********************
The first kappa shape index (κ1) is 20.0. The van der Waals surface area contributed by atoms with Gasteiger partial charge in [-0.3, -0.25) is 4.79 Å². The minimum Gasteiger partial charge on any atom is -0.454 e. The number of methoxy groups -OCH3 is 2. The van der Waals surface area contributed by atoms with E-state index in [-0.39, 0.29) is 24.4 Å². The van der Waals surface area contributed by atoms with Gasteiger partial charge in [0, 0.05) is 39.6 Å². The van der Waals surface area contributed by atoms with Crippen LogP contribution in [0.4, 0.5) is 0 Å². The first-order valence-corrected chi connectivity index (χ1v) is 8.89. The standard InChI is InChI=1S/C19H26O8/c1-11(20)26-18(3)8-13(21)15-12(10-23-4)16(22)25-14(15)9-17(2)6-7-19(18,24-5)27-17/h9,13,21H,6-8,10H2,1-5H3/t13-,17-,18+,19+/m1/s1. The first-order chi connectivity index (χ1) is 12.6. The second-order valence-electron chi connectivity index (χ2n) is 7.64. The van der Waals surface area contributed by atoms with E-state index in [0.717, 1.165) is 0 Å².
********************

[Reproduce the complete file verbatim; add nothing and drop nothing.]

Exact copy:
The first kappa shape index (κ1) is 20.0. The van der Waals surface area contributed by atoms with Gasteiger partial charge in [-0.3, -0.25) is 4.79 Å². The minimum Gasteiger partial charge on any atom is -0.454 e. The number of methoxy groups -OCH3 is 2. The van der Waals surface area contributed by atoms with E-state index in [-0.39, 0.29) is 24.4 Å². The van der Waals surface area contributed by atoms with Gasteiger partial charge in [0, 0.05) is 39.6 Å². The van der Waals surface area contributed by atoms with Crippen LogP contribution in [0.4, 0.5) is 0 Å². The first-order valence-corrected chi connectivity index (χ1v) is 8.89. The standard InChI is InChI=1S/C19H26O8/c1-11(20)26-18(3)8-13(21)15-12(10-23-4)16(22)25-14(15)9-17(2)6-7-19(18,24-5)27-17/h9,13,21H,6-8,10H2,1-5H3/t13-,17-,18+,19+/m1/s1. The first-order chi connectivity index (χ1) is 12.6. The second-order valence-electron chi connectivity index (χ2n) is 7.64. The van der Waals surface area contributed by atoms with E-state index in [0.717, 1.165) is 0 Å².